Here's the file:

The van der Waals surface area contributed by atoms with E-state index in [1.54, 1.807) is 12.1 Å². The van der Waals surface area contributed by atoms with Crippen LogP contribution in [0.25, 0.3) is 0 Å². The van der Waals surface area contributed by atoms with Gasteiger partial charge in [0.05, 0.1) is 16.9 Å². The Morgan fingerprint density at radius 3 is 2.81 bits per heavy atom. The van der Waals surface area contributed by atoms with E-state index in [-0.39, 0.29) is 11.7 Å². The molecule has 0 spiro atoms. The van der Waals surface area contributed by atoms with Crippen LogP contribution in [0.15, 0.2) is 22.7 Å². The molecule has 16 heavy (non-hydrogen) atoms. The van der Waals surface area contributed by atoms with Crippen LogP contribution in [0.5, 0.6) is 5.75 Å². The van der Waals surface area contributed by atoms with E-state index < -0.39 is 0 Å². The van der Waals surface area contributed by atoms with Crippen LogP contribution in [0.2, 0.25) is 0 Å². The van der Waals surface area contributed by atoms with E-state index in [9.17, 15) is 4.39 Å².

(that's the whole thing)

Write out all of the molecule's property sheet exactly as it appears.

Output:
The van der Waals surface area contributed by atoms with E-state index in [1.54, 1.807) is 12.1 Å². The van der Waals surface area contributed by atoms with Crippen LogP contribution in [0.25, 0.3) is 0 Å². The van der Waals surface area contributed by atoms with Gasteiger partial charge in [0.05, 0.1) is 16.9 Å². The Morgan fingerprint density at radius 3 is 2.81 bits per heavy atom. The van der Waals surface area contributed by atoms with E-state index in [-0.39, 0.29) is 11.7 Å². The molecule has 0 spiro atoms. The van der Waals surface area contributed by atoms with Crippen LogP contribution in [0.15, 0.2) is 22.7 Å². The molecule has 16 heavy (non-hydrogen) atoms. The van der Waals surface area contributed by atoms with Crippen LogP contribution in [0.5, 0.6) is 5.75 Å². The van der Waals surface area contributed by atoms with E-state index < -0.39 is 0 Å². The van der Waals surface area contributed by atoms with Crippen LogP contribution in [0.2, 0.25) is 0 Å². The van der Waals surface area contributed by atoms with E-state index in [9.17, 15) is 4.39 Å².